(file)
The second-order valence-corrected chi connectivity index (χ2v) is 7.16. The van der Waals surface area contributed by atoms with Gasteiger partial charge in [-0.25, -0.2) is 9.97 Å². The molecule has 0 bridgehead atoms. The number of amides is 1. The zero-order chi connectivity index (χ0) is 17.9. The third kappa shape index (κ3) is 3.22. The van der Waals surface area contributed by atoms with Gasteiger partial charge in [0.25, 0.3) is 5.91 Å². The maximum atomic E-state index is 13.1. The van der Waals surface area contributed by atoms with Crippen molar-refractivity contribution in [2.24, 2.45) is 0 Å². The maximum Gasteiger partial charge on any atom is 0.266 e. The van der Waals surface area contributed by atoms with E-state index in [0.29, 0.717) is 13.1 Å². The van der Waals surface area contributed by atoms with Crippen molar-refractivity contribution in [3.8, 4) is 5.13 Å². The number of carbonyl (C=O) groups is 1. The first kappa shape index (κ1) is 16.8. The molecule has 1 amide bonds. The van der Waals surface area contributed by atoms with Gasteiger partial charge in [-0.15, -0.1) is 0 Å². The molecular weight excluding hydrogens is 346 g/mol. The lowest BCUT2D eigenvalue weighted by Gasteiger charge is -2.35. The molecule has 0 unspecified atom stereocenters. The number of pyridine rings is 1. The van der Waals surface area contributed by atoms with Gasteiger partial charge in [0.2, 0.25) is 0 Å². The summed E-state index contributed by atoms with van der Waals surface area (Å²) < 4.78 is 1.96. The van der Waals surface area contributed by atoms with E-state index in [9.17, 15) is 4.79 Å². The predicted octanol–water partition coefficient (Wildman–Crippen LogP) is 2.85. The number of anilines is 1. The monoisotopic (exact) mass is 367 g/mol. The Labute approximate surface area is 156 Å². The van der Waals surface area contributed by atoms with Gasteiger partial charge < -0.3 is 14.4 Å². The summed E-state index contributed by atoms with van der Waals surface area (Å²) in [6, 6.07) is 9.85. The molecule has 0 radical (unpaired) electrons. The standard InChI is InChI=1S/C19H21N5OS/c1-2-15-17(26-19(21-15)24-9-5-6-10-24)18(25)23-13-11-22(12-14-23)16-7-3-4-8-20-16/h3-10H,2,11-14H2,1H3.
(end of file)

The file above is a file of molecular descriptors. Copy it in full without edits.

The second-order valence-corrected chi connectivity index (χ2v) is 7.16. The van der Waals surface area contributed by atoms with Gasteiger partial charge in [-0.25, -0.2) is 9.97 Å². The molecule has 0 bridgehead atoms. The number of amides is 1. The zero-order chi connectivity index (χ0) is 17.9. The third kappa shape index (κ3) is 3.22. The van der Waals surface area contributed by atoms with Gasteiger partial charge in [0.25, 0.3) is 5.91 Å². The maximum atomic E-state index is 13.1. The van der Waals surface area contributed by atoms with Crippen molar-refractivity contribution in [2.24, 2.45) is 0 Å². The maximum Gasteiger partial charge on any atom is 0.266 e. The van der Waals surface area contributed by atoms with E-state index in [0.29, 0.717) is 13.1 Å². The van der Waals surface area contributed by atoms with Crippen molar-refractivity contribution in [3.8, 4) is 5.13 Å². The number of carbonyl (C=O) groups is 1. The first kappa shape index (κ1) is 16.8. The molecule has 1 amide bonds. The van der Waals surface area contributed by atoms with Gasteiger partial charge in [-0.15, -0.1) is 0 Å². The molecular weight excluding hydrogens is 346 g/mol. The lowest BCUT2D eigenvalue weighted by Gasteiger charge is -2.35. The molecule has 0 unspecified atom stereocenters. The number of pyridine rings is 1. The van der Waals surface area contributed by atoms with Gasteiger partial charge in [0.2, 0.25) is 0 Å². The summed E-state index contributed by atoms with van der Waals surface area (Å²) < 4.78 is 1.96. The van der Waals surface area contributed by atoms with E-state index in [9.17, 15) is 4.79 Å². The predicted octanol–water partition coefficient (Wildman–Crippen LogP) is 2.85. The number of anilines is 1. The monoisotopic (exact) mass is 367 g/mol. The Labute approximate surface area is 156 Å². The van der Waals surface area contributed by atoms with Gasteiger partial charge < -0.3 is 14.4 Å². The summed E-state index contributed by atoms with van der Waals surface area (Å²) in [6, 6.07) is 9.85. The molecule has 0 radical (unpaired) electrons. The standard InChI is InChI=1S/C19H21N5OS/c1-2-15-17(26-19(21-15)24-9-5-6-10-24)18(25)23-13-11-22(12-14-23)16-7-3-4-8-20-16/h3-10H,2,11-14H2,1H3.